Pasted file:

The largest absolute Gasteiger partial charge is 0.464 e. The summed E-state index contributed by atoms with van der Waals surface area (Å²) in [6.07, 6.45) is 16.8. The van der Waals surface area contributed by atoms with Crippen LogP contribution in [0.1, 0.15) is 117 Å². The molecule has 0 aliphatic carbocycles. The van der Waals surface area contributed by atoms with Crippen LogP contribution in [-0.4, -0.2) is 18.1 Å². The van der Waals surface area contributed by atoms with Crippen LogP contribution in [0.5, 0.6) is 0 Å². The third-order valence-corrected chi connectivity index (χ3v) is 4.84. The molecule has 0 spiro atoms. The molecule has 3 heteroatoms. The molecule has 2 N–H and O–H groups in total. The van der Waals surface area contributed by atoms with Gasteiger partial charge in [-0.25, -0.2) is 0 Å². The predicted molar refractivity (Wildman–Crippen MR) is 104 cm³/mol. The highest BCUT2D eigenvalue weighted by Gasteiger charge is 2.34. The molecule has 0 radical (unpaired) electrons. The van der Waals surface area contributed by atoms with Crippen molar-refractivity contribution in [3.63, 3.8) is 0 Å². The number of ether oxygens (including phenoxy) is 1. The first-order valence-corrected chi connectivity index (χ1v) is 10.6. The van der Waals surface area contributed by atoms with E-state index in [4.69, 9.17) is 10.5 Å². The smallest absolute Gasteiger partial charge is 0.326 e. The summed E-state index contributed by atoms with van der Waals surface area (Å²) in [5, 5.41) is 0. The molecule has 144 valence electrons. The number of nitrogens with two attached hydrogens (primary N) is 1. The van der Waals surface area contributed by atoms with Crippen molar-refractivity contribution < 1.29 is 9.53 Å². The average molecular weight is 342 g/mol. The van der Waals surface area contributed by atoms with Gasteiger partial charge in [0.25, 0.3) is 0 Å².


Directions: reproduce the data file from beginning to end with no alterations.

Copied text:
The largest absolute Gasteiger partial charge is 0.464 e. The summed E-state index contributed by atoms with van der Waals surface area (Å²) in [6.07, 6.45) is 16.8. The van der Waals surface area contributed by atoms with Crippen LogP contribution in [0.1, 0.15) is 117 Å². The molecule has 0 aliphatic carbocycles. The van der Waals surface area contributed by atoms with Crippen LogP contribution in [-0.4, -0.2) is 18.1 Å². The van der Waals surface area contributed by atoms with Crippen LogP contribution in [0.5, 0.6) is 0 Å². The third-order valence-corrected chi connectivity index (χ3v) is 4.84. The molecule has 0 spiro atoms. The molecule has 3 heteroatoms. The molecule has 2 N–H and O–H groups in total. The van der Waals surface area contributed by atoms with Gasteiger partial charge in [-0.25, -0.2) is 0 Å². The predicted molar refractivity (Wildman–Crippen MR) is 104 cm³/mol. The highest BCUT2D eigenvalue weighted by Gasteiger charge is 2.34. The molecule has 0 radical (unpaired) electrons. The van der Waals surface area contributed by atoms with Crippen molar-refractivity contribution in [3.63, 3.8) is 0 Å². The number of ether oxygens (including phenoxy) is 1. The first-order valence-corrected chi connectivity index (χ1v) is 10.6. The van der Waals surface area contributed by atoms with E-state index in [4.69, 9.17) is 10.5 Å². The smallest absolute Gasteiger partial charge is 0.326 e. The summed E-state index contributed by atoms with van der Waals surface area (Å²) in [5, 5.41) is 0. The molecule has 144 valence electrons. The number of nitrogens with two attached hydrogens (primary N) is 1. The van der Waals surface area contributed by atoms with Crippen molar-refractivity contribution < 1.29 is 9.53 Å². The average molecular weight is 342 g/mol. The van der Waals surface area contributed by atoms with Gasteiger partial charge in [0.25, 0.3) is 0 Å².